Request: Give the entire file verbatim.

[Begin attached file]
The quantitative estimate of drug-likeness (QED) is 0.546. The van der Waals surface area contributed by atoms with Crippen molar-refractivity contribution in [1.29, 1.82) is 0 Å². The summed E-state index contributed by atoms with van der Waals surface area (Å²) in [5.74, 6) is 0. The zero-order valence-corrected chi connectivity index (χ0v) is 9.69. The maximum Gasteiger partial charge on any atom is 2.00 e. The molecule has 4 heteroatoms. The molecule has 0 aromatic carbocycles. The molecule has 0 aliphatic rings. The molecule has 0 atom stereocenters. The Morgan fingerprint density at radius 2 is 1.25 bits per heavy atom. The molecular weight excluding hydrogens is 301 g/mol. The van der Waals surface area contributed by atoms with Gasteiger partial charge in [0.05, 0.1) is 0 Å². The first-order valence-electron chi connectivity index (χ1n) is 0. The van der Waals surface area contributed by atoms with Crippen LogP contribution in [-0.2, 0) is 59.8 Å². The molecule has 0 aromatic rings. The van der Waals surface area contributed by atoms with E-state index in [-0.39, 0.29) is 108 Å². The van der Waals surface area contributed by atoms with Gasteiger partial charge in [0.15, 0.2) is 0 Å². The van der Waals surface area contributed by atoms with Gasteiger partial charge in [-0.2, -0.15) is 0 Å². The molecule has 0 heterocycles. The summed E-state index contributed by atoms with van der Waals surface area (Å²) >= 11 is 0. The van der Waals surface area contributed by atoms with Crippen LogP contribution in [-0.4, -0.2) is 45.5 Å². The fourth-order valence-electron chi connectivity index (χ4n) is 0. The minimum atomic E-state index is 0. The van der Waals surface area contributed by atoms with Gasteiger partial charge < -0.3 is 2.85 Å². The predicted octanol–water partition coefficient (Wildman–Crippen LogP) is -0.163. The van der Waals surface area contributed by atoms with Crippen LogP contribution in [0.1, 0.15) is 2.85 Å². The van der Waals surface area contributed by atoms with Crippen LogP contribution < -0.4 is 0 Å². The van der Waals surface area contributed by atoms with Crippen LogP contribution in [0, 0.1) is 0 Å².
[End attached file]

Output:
The quantitative estimate of drug-likeness (QED) is 0.546. The van der Waals surface area contributed by atoms with Crippen molar-refractivity contribution in [1.29, 1.82) is 0 Å². The summed E-state index contributed by atoms with van der Waals surface area (Å²) in [5.74, 6) is 0. The zero-order valence-corrected chi connectivity index (χ0v) is 9.69. The maximum Gasteiger partial charge on any atom is 2.00 e. The molecule has 4 heteroatoms. The molecule has 0 aromatic carbocycles. The molecule has 0 aliphatic rings. The molecule has 0 atom stereocenters. The Morgan fingerprint density at radius 2 is 1.25 bits per heavy atom. The molecular weight excluding hydrogens is 301 g/mol. The van der Waals surface area contributed by atoms with Gasteiger partial charge in [0.05, 0.1) is 0 Å². The first-order valence-electron chi connectivity index (χ1n) is 0. The van der Waals surface area contributed by atoms with Crippen LogP contribution in [-0.2, 0) is 59.8 Å². The molecule has 0 aromatic rings. The van der Waals surface area contributed by atoms with E-state index in [-0.39, 0.29) is 108 Å². The van der Waals surface area contributed by atoms with Gasteiger partial charge in [0.15, 0.2) is 0 Å². The van der Waals surface area contributed by atoms with Gasteiger partial charge in [-0.2, -0.15) is 0 Å². The molecule has 0 heterocycles. The summed E-state index contributed by atoms with van der Waals surface area (Å²) >= 11 is 0. The van der Waals surface area contributed by atoms with Crippen LogP contribution in [-0.4, -0.2) is 45.5 Å². The fourth-order valence-electron chi connectivity index (χ4n) is 0. The minimum atomic E-state index is 0. The van der Waals surface area contributed by atoms with Gasteiger partial charge < -0.3 is 2.85 Å². The predicted octanol–water partition coefficient (Wildman–Crippen LogP) is -0.163. The van der Waals surface area contributed by atoms with Crippen LogP contribution in [0.1, 0.15) is 2.85 Å². The van der Waals surface area contributed by atoms with Crippen LogP contribution < -0.4 is 0 Å². The van der Waals surface area contributed by atoms with Crippen LogP contribution in [0, 0.1) is 0 Å².